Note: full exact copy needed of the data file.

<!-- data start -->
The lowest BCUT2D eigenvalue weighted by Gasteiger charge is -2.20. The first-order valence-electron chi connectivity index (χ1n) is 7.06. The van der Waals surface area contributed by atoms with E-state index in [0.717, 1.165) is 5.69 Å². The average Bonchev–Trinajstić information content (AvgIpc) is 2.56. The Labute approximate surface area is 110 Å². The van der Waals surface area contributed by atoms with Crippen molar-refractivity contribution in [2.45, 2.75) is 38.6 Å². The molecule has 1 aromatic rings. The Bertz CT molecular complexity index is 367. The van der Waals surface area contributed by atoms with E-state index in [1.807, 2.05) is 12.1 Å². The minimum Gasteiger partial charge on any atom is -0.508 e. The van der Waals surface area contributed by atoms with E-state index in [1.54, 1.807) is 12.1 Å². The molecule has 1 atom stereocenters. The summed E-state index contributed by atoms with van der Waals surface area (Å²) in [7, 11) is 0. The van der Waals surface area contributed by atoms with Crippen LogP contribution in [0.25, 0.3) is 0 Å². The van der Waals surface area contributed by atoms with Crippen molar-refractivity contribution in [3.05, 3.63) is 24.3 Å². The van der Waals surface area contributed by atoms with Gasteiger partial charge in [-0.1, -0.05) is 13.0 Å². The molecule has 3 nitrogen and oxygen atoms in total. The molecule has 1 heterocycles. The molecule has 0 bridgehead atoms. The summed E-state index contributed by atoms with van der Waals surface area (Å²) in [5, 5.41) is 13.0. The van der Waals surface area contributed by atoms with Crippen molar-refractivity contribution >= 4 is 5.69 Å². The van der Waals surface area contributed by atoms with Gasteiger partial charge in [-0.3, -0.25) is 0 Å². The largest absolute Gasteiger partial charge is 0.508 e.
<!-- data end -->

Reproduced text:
The lowest BCUT2D eigenvalue weighted by Gasteiger charge is -2.20. The first-order valence-electron chi connectivity index (χ1n) is 7.06. The van der Waals surface area contributed by atoms with E-state index in [0.717, 1.165) is 5.69 Å². The average Bonchev–Trinajstić information content (AvgIpc) is 2.56. The Labute approximate surface area is 110 Å². The van der Waals surface area contributed by atoms with Crippen molar-refractivity contribution in [2.45, 2.75) is 38.6 Å². The molecule has 1 aromatic rings. The Bertz CT molecular complexity index is 367. The van der Waals surface area contributed by atoms with E-state index in [1.807, 2.05) is 12.1 Å². The minimum Gasteiger partial charge on any atom is -0.508 e. The van der Waals surface area contributed by atoms with E-state index in [1.54, 1.807) is 12.1 Å². The molecule has 1 atom stereocenters. The summed E-state index contributed by atoms with van der Waals surface area (Å²) in [7, 11) is 0. The van der Waals surface area contributed by atoms with Crippen LogP contribution in [0.25, 0.3) is 0 Å². The van der Waals surface area contributed by atoms with Crippen molar-refractivity contribution in [3.05, 3.63) is 24.3 Å². The van der Waals surface area contributed by atoms with Gasteiger partial charge in [-0.1, -0.05) is 13.0 Å². The molecule has 3 nitrogen and oxygen atoms in total. The molecule has 1 heterocycles. The molecule has 0 bridgehead atoms. The summed E-state index contributed by atoms with van der Waals surface area (Å²) in [5, 5.41) is 13.0. The van der Waals surface area contributed by atoms with Crippen molar-refractivity contribution >= 4 is 5.69 Å². The van der Waals surface area contributed by atoms with Gasteiger partial charge in [-0.3, -0.25) is 0 Å². The largest absolute Gasteiger partial charge is 0.508 e.